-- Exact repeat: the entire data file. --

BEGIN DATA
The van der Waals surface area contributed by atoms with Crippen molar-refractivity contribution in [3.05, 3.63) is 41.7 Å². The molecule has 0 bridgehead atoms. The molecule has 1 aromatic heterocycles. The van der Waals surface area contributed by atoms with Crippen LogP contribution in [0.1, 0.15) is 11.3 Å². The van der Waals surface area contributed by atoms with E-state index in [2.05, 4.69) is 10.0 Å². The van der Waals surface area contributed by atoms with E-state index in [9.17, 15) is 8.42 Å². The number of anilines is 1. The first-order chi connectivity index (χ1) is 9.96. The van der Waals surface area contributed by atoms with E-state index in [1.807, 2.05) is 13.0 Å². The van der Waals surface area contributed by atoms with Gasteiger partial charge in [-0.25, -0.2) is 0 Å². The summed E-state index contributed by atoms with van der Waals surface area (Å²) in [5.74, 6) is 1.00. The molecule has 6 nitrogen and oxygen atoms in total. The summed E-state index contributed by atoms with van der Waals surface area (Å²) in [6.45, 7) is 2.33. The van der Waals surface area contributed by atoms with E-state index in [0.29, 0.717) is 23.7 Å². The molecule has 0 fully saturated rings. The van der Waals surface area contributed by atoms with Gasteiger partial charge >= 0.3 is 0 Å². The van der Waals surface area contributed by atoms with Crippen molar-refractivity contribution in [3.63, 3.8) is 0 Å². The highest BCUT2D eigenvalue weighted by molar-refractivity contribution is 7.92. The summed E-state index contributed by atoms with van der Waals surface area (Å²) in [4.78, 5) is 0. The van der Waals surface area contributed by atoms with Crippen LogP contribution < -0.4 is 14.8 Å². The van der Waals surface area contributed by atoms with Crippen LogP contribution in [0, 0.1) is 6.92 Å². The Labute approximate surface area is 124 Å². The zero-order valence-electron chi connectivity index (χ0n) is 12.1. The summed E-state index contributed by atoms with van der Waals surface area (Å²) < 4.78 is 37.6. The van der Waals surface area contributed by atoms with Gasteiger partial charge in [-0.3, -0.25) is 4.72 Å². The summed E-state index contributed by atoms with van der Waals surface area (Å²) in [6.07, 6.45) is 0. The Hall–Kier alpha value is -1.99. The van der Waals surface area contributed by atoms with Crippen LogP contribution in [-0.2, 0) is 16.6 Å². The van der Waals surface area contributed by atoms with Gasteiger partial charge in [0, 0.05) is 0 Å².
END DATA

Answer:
The van der Waals surface area contributed by atoms with Crippen molar-refractivity contribution in [3.05, 3.63) is 41.7 Å². The molecule has 0 bridgehead atoms. The molecule has 1 aromatic heterocycles. The van der Waals surface area contributed by atoms with Crippen LogP contribution in [0.1, 0.15) is 11.3 Å². The van der Waals surface area contributed by atoms with E-state index in [2.05, 4.69) is 10.0 Å². The van der Waals surface area contributed by atoms with E-state index in [9.17, 15) is 8.42 Å². The number of anilines is 1. The first-order chi connectivity index (χ1) is 9.96. The van der Waals surface area contributed by atoms with E-state index in [1.807, 2.05) is 13.0 Å². The van der Waals surface area contributed by atoms with Gasteiger partial charge in [-0.25, -0.2) is 0 Å². The summed E-state index contributed by atoms with van der Waals surface area (Å²) in [5.74, 6) is 1.00. The molecule has 6 nitrogen and oxygen atoms in total. The summed E-state index contributed by atoms with van der Waals surface area (Å²) in [6.45, 7) is 2.33. The van der Waals surface area contributed by atoms with E-state index in [0.29, 0.717) is 23.7 Å². The molecule has 0 fully saturated rings. The van der Waals surface area contributed by atoms with Gasteiger partial charge >= 0.3 is 0 Å². The van der Waals surface area contributed by atoms with Crippen molar-refractivity contribution in [3.63, 3.8) is 0 Å². The highest BCUT2D eigenvalue weighted by molar-refractivity contribution is 7.92. The summed E-state index contributed by atoms with van der Waals surface area (Å²) in [4.78, 5) is 0. The van der Waals surface area contributed by atoms with Crippen LogP contribution < -0.4 is 14.8 Å². The van der Waals surface area contributed by atoms with Crippen LogP contribution in [0, 0.1) is 6.92 Å². The Labute approximate surface area is 124 Å². The zero-order valence-electron chi connectivity index (χ0n) is 12.1. The summed E-state index contributed by atoms with van der Waals surface area (Å²) < 4.78 is 37.6. The van der Waals surface area contributed by atoms with Gasteiger partial charge in [-0.3, -0.25) is 4.72 Å². The summed E-state index contributed by atoms with van der Waals surface area (Å²) in [6.07, 6.45) is 0. The Hall–Kier alpha value is -1.99. The van der Waals surface area contributed by atoms with Crippen LogP contribution in [-0.2, 0) is 16.6 Å². The van der Waals surface area contributed by atoms with Gasteiger partial charge in [0, 0.05) is 0 Å².